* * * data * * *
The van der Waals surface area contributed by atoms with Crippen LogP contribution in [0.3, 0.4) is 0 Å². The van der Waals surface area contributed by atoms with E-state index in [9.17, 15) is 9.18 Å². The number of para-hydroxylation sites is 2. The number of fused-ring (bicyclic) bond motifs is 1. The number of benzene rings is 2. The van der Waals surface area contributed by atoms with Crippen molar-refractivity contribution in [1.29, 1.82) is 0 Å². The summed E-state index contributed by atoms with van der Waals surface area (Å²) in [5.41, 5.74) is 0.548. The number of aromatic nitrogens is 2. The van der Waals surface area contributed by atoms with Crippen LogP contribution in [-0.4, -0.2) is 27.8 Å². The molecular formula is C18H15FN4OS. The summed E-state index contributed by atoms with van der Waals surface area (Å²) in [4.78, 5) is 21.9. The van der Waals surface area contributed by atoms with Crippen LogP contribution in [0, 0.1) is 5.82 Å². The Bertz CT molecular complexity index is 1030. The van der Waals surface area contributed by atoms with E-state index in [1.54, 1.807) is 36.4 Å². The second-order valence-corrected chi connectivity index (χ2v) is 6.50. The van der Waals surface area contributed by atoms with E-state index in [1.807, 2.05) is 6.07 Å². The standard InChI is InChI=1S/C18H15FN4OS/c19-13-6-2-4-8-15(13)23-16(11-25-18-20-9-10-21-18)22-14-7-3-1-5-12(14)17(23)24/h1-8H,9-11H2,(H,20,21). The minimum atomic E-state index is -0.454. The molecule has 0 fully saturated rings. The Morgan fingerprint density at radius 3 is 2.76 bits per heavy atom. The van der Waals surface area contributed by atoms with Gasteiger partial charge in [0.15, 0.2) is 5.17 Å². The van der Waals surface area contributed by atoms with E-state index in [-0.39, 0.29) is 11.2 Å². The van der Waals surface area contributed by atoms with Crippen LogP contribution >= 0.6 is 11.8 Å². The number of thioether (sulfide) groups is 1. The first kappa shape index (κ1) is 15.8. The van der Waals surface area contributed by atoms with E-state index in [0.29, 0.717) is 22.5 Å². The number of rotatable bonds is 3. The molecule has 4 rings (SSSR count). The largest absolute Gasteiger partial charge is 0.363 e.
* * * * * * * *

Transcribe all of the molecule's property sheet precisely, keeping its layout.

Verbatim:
The van der Waals surface area contributed by atoms with Crippen LogP contribution in [0.3, 0.4) is 0 Å². The van der Waals surface area contributed by atoms with E-state index in [9.17, 15) is 9.18 Å². The number of para-hydroxylation sites is 2. The number of fused-ring (bicyclic) bond motifs is 1. The number of benzene rings is 2. The van der Waals surface area contributed by atoms with Crippen molar-refractivity contribution in [1.29, 1.82) is 0 Å². The summed E-state index contributed by atoms with van der Waals surface area (Å²) in [5.41, 5.74) is 0.548. The number of aromatic nitrogens is 2. The van der Waals surface area contributed by atoms with Crippen LogP contribution in [-0.4, -0.2) is 27.8 Å². The molecular formula is C18H15FN4OS. The summed E-state index contributed by atoms with van der Waals surface area (Å²) in [4.78, 5) is 21.9. The van der Waals surface area contributed by atoms with Crippen LogP contribution in [0, 0.1) is 5.82 Å². The Bertz CT molecular complexity index is 1030. The van der Waals surface area contributed by atoms with E-state index in [1.54, 1.807) is 36.4 Å². The second-order valence-corrected chi connectivity index (χ2v) is 6.50. The van der Waals surface area contributed by atoms with E-state index in [1.807, 2.05) is 6.07 Å². The standard InChI is InChI=1S/C18H15FN4OS/c19-13-6-2-4-8-15(13)23-16(11-25-18-20-9-10-21-18)22-14-7-3-1-5-12(14)17(23)24/h1-8H,9-11H2,(H,20,21). The minimum atomic E-state index is -0.454. The molecule has 0 fully saturated rings. The Morgan fingerprint density at radius 3 is 2.76 bits per heavy atom. The van der Waals surface area contributed by atoms with Gasteiger partial charge in [0.15, 0.2) is 5.17 Å². The van der Waals surface area contributed by atoms with E-state index in [-0.39, 0.29) is 11.2 Å². The van der Waals surface area contributed by atoms with Crippen LogP contribution >= 0.6 is 11.8 Å². The number of thioether (sulfide) groups is 1. The first kappa shape index (κ1) is 15.8. The van der Waals surface area contributed by atoms with E-state index in [0.29, 0.717) is 22.5 Å². The number of rotatable bonds is 3. The molecule has 4 rings (SSSR count). The largest absolute Gasteiger partial charge is 0.363 e.